6 hours east of Columbus, back in the midwest for a wedding.
I opted to stay downtown in Williamsport, at the Genetti Hotel, the most prominent landmark in the area. Owned by Gus Genetti, whom I assume is a giant of the town based on the size of his name on the property.
And if you haven’t been to the Midwest, you’re probably unfamiliar with how these towns work. How beautiful the foliage is, how communal the neighborhoods, and there’s always someone stopped on the street having a conversation with a friend that they bumped into.
You ever notice that the wider the streets are, the less a place feels like a community?
That’s why New York City has kept its tight-knit culture: everyone is bustling together, mixing in the subway, like the capillaries of the city. Now in LA, we’re all bubbles in a car on a giant highway, spread out….
So I’m in a cafe on Pine Street called Alabaster.
It’s possible that I’m in a new bubble, and haven’t realized that there’s always been so much art, culture, coffee, veganism, and small batch kombucha in towns everywhere across the country… or, everything has been slowly changing behind the scenes.
I’ll call it the "Hipsterification of America," a process that is most likely almost complete. Because as I walk into Alabaster Coffee, I might as well be in any city in the U.S. I’m now at “the shop,” which is well decorated and almost too cliche, with Notorious B.I.G. playing, wood-paneled walls, a big chalkboard with hand-scripted lettering.
But the coffee's great and I'm at my watering hole with my people. Coffee culture people.
See, I worked on Death to Stock out of coffee shops for 3 years before I got an office. That, plus my constant travel, made me somewhat of a coffee shop connoisseur of sorts. I judge coffee shops based on criteria no one in their right mind would notice. Like chair to desk height ratio.
So, I'm in the middle of nowhere in the midwest, and what does my morning here look like?"
Well, it starts at the farmers market: a mix of Amish and country type vendors with veggies, meat, and baked goods. Your typical farmer’s pull, as local as you can get.
As you go through the market, you notice another wave. Every few shops it’s vegan soaps, beard oils, and soy cheeses. I stopped by a vendor to pick up a muffin, and they told me that they now carried a “paleo” muffin but hey weren’t sure how to describe it.
Apparently, their daughter bakes them (and is “trying paleo”), and said vendor didn’t care for them but believed they carried no eggs or cheese if I was into that.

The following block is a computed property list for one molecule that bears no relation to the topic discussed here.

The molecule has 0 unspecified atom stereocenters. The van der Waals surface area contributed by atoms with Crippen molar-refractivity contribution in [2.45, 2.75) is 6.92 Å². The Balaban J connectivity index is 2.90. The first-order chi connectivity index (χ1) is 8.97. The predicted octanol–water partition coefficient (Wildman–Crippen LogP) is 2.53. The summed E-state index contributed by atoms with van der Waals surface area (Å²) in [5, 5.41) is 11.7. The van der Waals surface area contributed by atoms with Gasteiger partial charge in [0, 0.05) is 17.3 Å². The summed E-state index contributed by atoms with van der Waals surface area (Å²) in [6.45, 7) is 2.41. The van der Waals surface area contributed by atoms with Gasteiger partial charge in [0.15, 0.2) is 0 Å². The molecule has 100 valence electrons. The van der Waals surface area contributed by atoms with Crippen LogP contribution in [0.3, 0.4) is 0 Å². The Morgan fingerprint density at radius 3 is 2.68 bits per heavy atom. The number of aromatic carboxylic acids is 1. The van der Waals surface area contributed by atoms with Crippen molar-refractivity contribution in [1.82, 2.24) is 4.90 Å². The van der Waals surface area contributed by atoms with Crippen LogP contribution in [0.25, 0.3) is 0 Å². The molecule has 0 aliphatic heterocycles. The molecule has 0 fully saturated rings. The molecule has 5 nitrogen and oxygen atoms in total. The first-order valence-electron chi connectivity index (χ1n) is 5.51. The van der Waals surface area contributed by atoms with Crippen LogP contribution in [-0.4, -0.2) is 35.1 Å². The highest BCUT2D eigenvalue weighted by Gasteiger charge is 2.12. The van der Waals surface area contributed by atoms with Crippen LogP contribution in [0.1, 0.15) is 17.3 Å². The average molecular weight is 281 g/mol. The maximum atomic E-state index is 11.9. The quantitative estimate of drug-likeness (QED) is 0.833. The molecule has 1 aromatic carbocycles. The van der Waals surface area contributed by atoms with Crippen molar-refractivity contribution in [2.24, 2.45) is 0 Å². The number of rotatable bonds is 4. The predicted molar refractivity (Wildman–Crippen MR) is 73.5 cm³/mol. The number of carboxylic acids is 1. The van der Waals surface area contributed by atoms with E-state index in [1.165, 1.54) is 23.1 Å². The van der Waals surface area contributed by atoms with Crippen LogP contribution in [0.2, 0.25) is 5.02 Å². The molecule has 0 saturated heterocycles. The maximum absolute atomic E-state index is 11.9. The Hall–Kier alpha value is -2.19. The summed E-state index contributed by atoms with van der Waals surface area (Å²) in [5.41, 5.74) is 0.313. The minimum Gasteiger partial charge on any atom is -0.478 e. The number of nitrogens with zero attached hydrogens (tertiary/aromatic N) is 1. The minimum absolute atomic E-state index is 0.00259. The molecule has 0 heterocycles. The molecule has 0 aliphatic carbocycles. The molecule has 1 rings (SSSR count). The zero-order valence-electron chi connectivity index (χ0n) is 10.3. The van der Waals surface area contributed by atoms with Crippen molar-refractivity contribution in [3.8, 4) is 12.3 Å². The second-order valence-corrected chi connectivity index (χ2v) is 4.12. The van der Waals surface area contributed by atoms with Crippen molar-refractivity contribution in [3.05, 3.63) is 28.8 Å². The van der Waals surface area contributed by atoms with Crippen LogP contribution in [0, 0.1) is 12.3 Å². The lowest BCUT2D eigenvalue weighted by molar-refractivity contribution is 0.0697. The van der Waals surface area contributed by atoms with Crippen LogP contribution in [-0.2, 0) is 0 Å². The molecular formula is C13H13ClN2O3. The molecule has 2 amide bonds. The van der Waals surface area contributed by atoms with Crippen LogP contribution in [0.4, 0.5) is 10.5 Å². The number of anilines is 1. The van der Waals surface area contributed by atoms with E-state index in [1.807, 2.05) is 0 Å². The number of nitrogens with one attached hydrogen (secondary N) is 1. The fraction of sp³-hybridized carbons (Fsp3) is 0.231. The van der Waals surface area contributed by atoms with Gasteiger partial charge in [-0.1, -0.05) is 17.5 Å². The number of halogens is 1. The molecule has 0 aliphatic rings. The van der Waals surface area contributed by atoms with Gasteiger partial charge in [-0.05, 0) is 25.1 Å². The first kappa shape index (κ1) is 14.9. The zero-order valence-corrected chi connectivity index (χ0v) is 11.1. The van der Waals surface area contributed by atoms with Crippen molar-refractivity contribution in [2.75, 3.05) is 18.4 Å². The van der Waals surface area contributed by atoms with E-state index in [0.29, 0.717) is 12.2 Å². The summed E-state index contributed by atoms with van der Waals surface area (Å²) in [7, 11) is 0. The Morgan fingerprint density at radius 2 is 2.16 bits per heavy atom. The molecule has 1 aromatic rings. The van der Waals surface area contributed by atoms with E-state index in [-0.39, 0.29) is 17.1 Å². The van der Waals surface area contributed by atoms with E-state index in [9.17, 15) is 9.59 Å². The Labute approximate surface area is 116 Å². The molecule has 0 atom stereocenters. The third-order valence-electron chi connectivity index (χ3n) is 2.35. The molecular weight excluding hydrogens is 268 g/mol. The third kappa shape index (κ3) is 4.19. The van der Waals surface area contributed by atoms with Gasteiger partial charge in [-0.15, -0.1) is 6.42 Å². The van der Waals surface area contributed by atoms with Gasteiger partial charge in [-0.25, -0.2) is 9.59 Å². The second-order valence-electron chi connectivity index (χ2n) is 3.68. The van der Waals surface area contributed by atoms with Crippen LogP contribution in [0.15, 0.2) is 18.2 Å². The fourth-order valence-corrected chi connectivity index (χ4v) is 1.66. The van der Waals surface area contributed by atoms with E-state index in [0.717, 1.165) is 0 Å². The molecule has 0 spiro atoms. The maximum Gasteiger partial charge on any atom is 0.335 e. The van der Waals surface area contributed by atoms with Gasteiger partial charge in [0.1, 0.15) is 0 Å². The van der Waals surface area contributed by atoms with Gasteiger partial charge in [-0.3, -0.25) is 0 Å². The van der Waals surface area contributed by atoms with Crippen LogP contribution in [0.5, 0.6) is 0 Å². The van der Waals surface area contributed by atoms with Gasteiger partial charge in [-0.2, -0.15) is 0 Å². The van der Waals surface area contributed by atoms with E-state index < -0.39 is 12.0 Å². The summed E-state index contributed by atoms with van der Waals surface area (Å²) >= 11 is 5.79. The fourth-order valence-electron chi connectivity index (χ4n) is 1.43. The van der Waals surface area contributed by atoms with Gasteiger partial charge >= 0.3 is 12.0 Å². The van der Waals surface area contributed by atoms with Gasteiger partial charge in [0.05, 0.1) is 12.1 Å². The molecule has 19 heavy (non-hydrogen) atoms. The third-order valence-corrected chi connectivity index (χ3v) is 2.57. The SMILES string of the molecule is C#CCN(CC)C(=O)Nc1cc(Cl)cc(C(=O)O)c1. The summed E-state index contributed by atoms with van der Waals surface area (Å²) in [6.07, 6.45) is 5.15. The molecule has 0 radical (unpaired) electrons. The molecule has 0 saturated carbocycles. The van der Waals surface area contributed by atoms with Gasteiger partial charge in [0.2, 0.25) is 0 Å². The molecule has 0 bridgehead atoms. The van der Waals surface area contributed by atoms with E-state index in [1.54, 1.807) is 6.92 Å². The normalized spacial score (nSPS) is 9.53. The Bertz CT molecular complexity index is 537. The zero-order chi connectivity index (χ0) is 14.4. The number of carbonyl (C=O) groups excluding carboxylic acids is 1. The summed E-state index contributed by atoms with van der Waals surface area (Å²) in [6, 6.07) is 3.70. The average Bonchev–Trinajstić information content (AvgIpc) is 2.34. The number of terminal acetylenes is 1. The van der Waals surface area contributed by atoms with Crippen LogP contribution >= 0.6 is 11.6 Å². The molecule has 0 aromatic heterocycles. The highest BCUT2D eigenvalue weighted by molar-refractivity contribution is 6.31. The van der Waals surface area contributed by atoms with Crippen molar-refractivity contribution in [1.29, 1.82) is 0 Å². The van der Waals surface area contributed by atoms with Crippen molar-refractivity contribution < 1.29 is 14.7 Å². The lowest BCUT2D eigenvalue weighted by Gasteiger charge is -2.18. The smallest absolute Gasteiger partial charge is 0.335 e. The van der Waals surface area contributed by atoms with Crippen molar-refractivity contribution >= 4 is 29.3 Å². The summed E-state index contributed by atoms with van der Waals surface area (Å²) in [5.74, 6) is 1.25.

Is this because of Pinterest? Instagram?
While we’re no longer synced up with TV shows or music, it seems like there’s an undercurrent of cultural trends that are playing out in every town and city across the country. Maybe it’s the “Image” that pervades once again.
When everything is documented, when everything is stylized, we want to belong, we want to be on trend.
This is the irony of our times. We crave to be unique, and so often we buy what we see online, like Supreme, Glossier, 5-Panel hats. The problem is, EVERYONE IS BUYING IT. Or, all of your friends.
So the culture here is changing.
Are you feeling it elsewhere too?
Sure, you can be the guy or girl who rags on the vegans or lifts their chin at the new coffee shop serving a $5 cup, but then suddenly YOU’RE the square. The Luddite.
You see, culture permeates just like products do.
Actually, it is culture that drives the products, not the other way around.
Which as Geoffrey Moore explains in “Crossing the Chasm,” moves through a cycle and then repeats itself.
First, among the innovators. Those willing to take the biggest risk on something that might not work, like, a pour-over coffee bar with $5 cups.
Then, the early adopters, who notice the talents, don’t understand the science but want to believe in and support the makers.
Eventually, once made safe, and with the help of the prompting from the cool kids on the gram, the early majority arrive. That's when the wave hits when the coffee shop goes mainstream and begins cashing in on their bet.
But, there’s still the holdouts. Loyal to the old brands, they opt out from pride, ignorance, or the desire to keep things as they’ve been or as they were. And we all do that to an extent. Like the Amish, we too make decisions about what tech to adopt, what to embrace and what to shun.
I've been off of Facebook since 2012. And I'd be lying if I didn't dream about a place in the country where it's quiet, and no one cares about what's happening on Twitter...
But today, you feel pressure to be ahead of the curve, not behind the 8 ball.
It’s just not promoted or accepted at this point to not go forward. Call it a sign of the technology revolution. And so, these memes of coffee and Kombucha and veganism eek through the rivers and streams of our culture. The more diverse the city, the quicker the adaptations.
And the good news is mostly these are new healthy expressions of who we are. New lanterns are being lit for segments of the population that didn’t have a voice in a monoculture.
Remember, hip-hop was taboo. Yoga was taboo.
So the cultural revolutions always happen slowly and then suddenly they’re here. The new culture has spread, and now it's up against the “late majority.”
It’s called majority because it is a large segment of the population who doesn’t want any part of this change. But the cultural always shifts.
I think the Hipsterification of the U.S. is already here.
It's already spread. And sipping my coffee, feeling at home in a town a thousand miles away, I can't complain.
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